‘Sacrilege’ in Manila, ‘extermination’ in Pateros
“THIS is sacrilege,” a village watchman in Manila said.
“We’re being exterminated!” cried a tricycle driver in Pateros.
Residents expressed a rising sense of fear and violation in the wake of three fresh drug-related killings early Tuesday morning, with two of the victims found just outside a Manila campus and the third on a Pateros street where two other murders took place last week.
Hours before classes opened at Sta. Catalina College in Sampaloc, two men stabbed in the chest and with their faces wrapped in packaging tape lay a few feet away from the school’s entrance gate on Legarda Street. Brown carton boards with red plastic string looped around their necks proclaimed them to be “pushers” who should not be emulated.
Edwin Regondolla, a tanod from Barangay 410 who was among the first residents at the scene, said the killers apparently had no qualms about dumping murder victims on a place named after a saint.
“This means they are also defiling a place of honor and respect,’” Regondolla said. “You can look at it that way if you’re a religious person.”
Regondolla said the incident was a first in his barangay but what shocked him more was the brazenness of the perpetrators.
Another resident said he rushed to the site because the dead “might be someone I know.”
But a barangay councilor’s wife could easily tell that “they are not from here; I know because of their clothes and build.”
In Pateros, Salvador Cuatro III, a 34-year-old garbage collector, was shot four times in the head outside his house on Alley 2, P. Rosales Street, Barangay Sta. Ana, around 3:40 a.m.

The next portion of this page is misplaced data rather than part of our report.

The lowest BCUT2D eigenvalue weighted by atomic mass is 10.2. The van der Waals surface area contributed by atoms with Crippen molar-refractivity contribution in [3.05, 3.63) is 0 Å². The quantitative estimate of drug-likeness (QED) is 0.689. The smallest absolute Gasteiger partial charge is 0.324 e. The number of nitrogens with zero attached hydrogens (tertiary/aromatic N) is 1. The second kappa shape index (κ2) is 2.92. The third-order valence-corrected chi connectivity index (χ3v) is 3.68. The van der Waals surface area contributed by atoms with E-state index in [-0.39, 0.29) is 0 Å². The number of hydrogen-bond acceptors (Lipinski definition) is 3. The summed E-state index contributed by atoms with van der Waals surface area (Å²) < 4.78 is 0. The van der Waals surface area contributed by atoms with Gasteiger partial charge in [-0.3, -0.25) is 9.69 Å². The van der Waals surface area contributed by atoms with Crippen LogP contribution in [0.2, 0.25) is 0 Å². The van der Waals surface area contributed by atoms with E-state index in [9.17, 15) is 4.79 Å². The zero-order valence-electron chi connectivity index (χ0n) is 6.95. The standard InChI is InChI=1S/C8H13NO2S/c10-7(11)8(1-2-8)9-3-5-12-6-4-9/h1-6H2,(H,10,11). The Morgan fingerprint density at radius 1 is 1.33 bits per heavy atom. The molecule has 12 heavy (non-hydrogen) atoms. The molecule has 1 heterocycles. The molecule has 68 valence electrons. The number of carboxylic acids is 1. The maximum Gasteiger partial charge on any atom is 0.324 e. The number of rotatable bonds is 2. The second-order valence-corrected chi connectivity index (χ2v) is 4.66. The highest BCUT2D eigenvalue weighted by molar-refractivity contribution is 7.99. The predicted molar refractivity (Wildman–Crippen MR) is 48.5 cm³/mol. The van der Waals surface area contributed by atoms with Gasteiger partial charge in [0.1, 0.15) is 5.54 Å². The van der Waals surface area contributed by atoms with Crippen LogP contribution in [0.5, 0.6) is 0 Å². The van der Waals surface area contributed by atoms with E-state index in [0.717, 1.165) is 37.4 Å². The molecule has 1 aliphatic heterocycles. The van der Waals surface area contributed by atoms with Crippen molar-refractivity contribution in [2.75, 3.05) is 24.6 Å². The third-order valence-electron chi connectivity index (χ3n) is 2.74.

Cuatro was attacked by still unidentified gunmen on motorbikes as he was sorting the recyclable materials he had gathered the previous night, according to the report submitted to Pateros police chief Supt. Joel Villanueva.
The victim was included in the local drug watch list and was the third to be slain vigilante-style on the same street in a span of six days, the Inquirer learned.
According to the Pateros police, 28-year-old Rolly Bautista and 50-year-old Raul Castillo were gunned down also on Rosales Street on Sept. 29 and Oct. 1, respectively. They lived on different alleys leading to Rosales.
Like Cuatro, Bautista and Castillo were also on the drug watch list.
“We may be next,” said one woman who lives next to Castillo, her hands trembling and her voice shaking. “(The killers) showed up while the neighborhood was asleep and just shot him. We may just have to leave this place.”
“Inuubos na nila tayo rito (We are being exterminated)!” said a tricycle driver who also lives in the area.
Cuatro’s mother, Margaret, recalled telling her son to “just hide and go somewhere far away” because he may be the next one killed.
She said Cuatro’s killers might have mistaken him for his older brother who was “more outspoken” about about his involvement in drugs.
According to Barangay Sta. Ana chair Benny Santidad, all the 22 alleys connected to the 2-kilometer Rosales Street had harbored “27 drug dens.”
Santidad said the street and the alleys were perfect for drug den operators: Rosales is wide enough for lookouts to easily spot approaching policemen or village officials, while the narrow alleys provide an escape route for drug users familiar with their maze-like layout.
“Whenever we go there, the scene is already ‘clean,’” Santidad said.
Asked how barangay officials like him can ensure the security of the residents living near drug suspects, Santidad took a pause and replied: “That is beyond my control.”
He believes the police should not let vigilante killings remain unsolved. “But when the police are not investigating and have failed to do their responsibility, the barangay captain would have to do their job,” he said without elaborating.
The barangay chair said Cuatro, Bautista and Castillo were among the 1,228 drug users so far recorded in Pateros.
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